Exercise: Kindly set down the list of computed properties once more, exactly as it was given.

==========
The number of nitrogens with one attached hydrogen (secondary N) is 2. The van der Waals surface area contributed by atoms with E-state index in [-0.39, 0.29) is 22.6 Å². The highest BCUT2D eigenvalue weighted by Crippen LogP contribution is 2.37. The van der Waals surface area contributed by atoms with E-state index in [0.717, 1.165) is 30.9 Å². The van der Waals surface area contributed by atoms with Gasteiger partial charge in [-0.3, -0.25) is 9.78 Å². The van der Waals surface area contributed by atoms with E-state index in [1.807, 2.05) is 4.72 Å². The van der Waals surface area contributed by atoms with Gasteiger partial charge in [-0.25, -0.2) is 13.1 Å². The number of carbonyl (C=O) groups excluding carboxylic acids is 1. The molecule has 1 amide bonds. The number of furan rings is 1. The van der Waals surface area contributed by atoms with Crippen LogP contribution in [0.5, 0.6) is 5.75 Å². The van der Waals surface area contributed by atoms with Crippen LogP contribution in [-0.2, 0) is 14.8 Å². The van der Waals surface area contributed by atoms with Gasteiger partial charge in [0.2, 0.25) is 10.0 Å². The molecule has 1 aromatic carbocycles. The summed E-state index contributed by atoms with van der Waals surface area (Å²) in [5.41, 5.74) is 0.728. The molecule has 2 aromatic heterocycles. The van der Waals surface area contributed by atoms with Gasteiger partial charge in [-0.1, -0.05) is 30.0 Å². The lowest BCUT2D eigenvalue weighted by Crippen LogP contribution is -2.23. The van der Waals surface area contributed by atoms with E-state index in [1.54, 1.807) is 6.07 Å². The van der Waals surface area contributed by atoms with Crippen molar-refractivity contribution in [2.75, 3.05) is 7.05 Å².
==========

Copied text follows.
The number of nitrogens with one attached hydrogen (secondary N) is 2. The van der Waals surface area contributed by atoms with E-state index in [-0.39, 0.29) is 22.6 Å². The highest BCUT2D eigenvalue weighted by Crippen LogP contribution is 2.37. The van der Waals surface area contributed by atoms with E-state index in [0.717, 1.165) is 30.9 Å². The van der Waals surface area contributed by atoms with Gasteiger partial charge in [-0.3, -0.25) is 9.78 Å². The van der Waals surface area contributed by atoms with E-state index in [1.807, 2.05) is 4.72 Å². The van der Waals surface area contributed by atoms with Gasteiger partial charge in [-0.25, -0.2) is 13.1 Å². The number of carbonyl (C=O) groups excluding carboxylic acids is 1. The molecule has 1 amide bonds. The number of furan rings is 1. The van der Waals surface area contributed by atoms with Crippen LogP contribution in [0.5, 0.6) is 5.75 Å². The van der Waals surface area contributed by atoms with Crippen LogP contribution in [-0.2, 0) is 14.8 Å². The van der Waals surface area contributed by atoms with Gasteiger partial charge in [0.2, 0.25) is 10.0 Å². The molecule has 1 aromatic carbocycles. The summed E-state index contributed by atoms with van der Waals surface area (Å²) in [5.41, 5.74) is 0.728. The molecule has 2 aromatic heterocycles. The van der Waals surface area contributed by atoms with Gasteiger partial charge in [-0.1, -0.05) is 30.0 Å². The lowest BCUT2D eigenvalue weighted by Crippen LogP contribution is -2.23. The van der Waals surface area contributed by atoms with E-state index in [1.54, 1.807) is 6.07 Å². The van der Waals surface area contributed by atoms with Crippen molar-refractivity contribution in [2.75, 3.05) is 7.05 Å².